UK & World News

  • 10 December 2013, 1:07

Costa Concordia: Many On Board As Captain Fled

Francesco Schettino, the captain of the doomed Costa Concordia, has come face to face in an Italian court with the tough-talking coastguard official who demanded he get back on board the cruise ship as he fled on a lifeboat.

Commander Gregorio De Falco famously told Schettino to "get back on board, dammit," as the Costa Concordia slowly capsized off the Italian island of Giglio in January 2012 after Schettino steered the ship into rocks, costing 32 people their lives.

Standing trial for manslaughter and abandoning ship, Mr Schettino looked down and shuffled papers on Monday as the recording of the conversation was played to the court.

"I still ask myself today why he got off the ship," Mr De Falco told the trial in the Tuscan town of Grosetto.

As the ship took on water after being holed by rocks, Mr De Falco said he received assurances from officers on board that the Costa Concordia had suffered a mere black-out.

But his suspicions were raised when a passenger among the 4,200 people on board rang police on the mainland to say people were donning lifejackets.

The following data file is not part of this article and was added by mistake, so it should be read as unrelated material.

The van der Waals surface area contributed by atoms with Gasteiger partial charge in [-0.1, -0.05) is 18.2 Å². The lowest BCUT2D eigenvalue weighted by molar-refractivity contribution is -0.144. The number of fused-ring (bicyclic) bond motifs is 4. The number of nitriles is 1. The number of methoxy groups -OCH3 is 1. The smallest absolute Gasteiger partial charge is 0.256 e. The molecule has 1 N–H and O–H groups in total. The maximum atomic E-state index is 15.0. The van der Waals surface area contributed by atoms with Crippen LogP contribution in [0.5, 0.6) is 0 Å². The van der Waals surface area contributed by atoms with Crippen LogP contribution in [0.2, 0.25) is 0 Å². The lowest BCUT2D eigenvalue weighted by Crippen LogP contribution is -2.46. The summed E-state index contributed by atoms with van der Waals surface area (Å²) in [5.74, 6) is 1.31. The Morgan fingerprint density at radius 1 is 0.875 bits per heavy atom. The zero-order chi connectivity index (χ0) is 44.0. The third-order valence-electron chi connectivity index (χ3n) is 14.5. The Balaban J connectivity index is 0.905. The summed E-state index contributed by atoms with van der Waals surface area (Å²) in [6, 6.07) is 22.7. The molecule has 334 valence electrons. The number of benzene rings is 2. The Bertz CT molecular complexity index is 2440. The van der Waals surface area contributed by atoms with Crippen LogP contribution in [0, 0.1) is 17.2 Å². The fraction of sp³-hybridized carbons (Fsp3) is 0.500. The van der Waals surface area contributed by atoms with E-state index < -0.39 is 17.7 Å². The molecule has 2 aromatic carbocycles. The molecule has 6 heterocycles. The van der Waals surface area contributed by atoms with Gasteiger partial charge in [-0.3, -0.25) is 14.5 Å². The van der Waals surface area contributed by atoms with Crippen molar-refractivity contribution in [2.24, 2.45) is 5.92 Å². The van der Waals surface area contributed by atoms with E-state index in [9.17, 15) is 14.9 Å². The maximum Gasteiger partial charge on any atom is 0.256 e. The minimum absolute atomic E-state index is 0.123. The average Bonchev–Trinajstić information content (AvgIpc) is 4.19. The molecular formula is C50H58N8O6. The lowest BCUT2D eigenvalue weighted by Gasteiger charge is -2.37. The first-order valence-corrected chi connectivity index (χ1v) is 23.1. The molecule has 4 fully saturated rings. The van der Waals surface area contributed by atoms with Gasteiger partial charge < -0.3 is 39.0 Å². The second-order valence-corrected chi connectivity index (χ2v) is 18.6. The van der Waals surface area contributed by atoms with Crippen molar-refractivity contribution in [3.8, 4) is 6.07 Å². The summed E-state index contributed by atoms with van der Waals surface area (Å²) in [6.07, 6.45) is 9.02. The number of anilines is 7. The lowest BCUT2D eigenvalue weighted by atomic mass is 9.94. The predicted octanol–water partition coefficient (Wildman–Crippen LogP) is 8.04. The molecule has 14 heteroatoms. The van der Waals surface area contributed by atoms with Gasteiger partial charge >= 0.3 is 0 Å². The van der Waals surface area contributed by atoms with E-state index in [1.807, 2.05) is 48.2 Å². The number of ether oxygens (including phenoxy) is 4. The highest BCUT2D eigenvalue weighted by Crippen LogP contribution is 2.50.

The court heard a recording of a second coastguard official being assured by Mr Schettino that he would stay on board to oversee evacuation.

But at 12.28am, about two and a half hours after the impact, Mr Schettino admitted he was on a lifeboat, but claimed only about 10 people were left on board, even though coastguards believed between two and three hundred passengers were still on the ship.

Mr De Falco then asked: "How many people can you see in the water? Are there women, children? How many are there? Are people jumping into the water?"

But Mr Schettino merely repeated his assertion that only a few people were left on board.

"I urged Captain Schettino to get back on the ship but did not succeed," Mr De Falco said.

Mr Schettino, who claims he saved lives by steering the ailing ships onto rocks, spoke frequently with his lawyers, shook his head and smiled nervously as the most heated phone exchanges were played in court.

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